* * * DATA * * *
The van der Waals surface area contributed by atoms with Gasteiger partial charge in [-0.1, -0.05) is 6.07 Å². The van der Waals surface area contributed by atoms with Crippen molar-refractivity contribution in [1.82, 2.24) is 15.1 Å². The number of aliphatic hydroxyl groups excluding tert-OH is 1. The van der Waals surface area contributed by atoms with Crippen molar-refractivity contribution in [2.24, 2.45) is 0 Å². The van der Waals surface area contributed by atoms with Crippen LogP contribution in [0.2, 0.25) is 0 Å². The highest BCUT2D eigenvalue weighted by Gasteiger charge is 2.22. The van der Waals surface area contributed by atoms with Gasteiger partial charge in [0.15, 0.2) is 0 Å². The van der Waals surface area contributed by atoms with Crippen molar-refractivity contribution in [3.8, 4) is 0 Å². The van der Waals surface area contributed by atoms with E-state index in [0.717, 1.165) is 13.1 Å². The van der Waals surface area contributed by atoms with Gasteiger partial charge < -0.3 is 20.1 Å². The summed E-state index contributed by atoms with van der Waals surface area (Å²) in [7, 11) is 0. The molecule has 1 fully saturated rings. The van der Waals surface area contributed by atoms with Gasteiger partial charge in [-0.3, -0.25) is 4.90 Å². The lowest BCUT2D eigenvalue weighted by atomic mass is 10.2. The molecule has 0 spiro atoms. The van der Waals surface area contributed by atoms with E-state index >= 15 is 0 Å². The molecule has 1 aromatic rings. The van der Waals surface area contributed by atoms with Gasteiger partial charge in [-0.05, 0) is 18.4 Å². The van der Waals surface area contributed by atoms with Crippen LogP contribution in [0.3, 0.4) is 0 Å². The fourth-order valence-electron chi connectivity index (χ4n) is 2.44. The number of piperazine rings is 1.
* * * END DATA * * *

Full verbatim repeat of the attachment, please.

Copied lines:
The van der Waals surface area contributed by atoms with Gasteiger partial charge in [-0.1, -0.05) is 6.07 Å². The van der Waals surface area contributed by atoms with Crippen molar-refractivity contribution in [1.82, 2.24) is 15.1 Å². The number of aliphatic hydroxyl groups excluding tert-OH is 1. The van der Waals surface area contributed by atoms with Crippen molar-refractivity contribution in [2.24, 2.45) is 0 Å². The van der Waals surface area contributed by atoms with Crippen LogP contribution in [0.2, 0.25) is 0 Å². The highest BCUT2D eigenvalue weighted by Gasteiger charge is 2.22. The van der Waals surface area contributed by atoms with Gasteiger partial charge in [0.15, 0.2) is 0 Å². The van der Waals surface area contributed by atoms with Crippen molar-refractivity contribution in [3.8, 4) is 0 Å². The van der Waals surface area contributed by atoms with E-state index in [0.717, 1.165) is 13.1 Å². The van der Waals surface area contributed by atoms with Gasteiger partial charge < -0.3 is 20.1 Å². The summed E-state index contributed by atoms with van der Waals surface area (Å²) in [7, 11) is 0. The molecule has 1 fully saturated rings. The van der Waals surface area contributed by atoms with Gasteiger partial charge in [-0.3, -0.25) is 4.90 Å². The lowest BCUT2D eigenvalue weighted by atomic mass is 10.2. The molecule has 0 spiro atoms. The van der Waals surface area contributed by atoms with E-state index >= 15 is 0 Å². The molecule has 1 aromatic rings. The van der Waals surface area contributed by atoms with Gasteiger partial charge in [-0.05, 0) is 18.4 Å². The van der Waals surface area contributed by atoms with Crippen LogP contribution in [0.3, 0.4) is 0 Å². The fourth-order valence-electron chi connectivity index (χ4n) is 2.44. The number of piperazine rings is 1.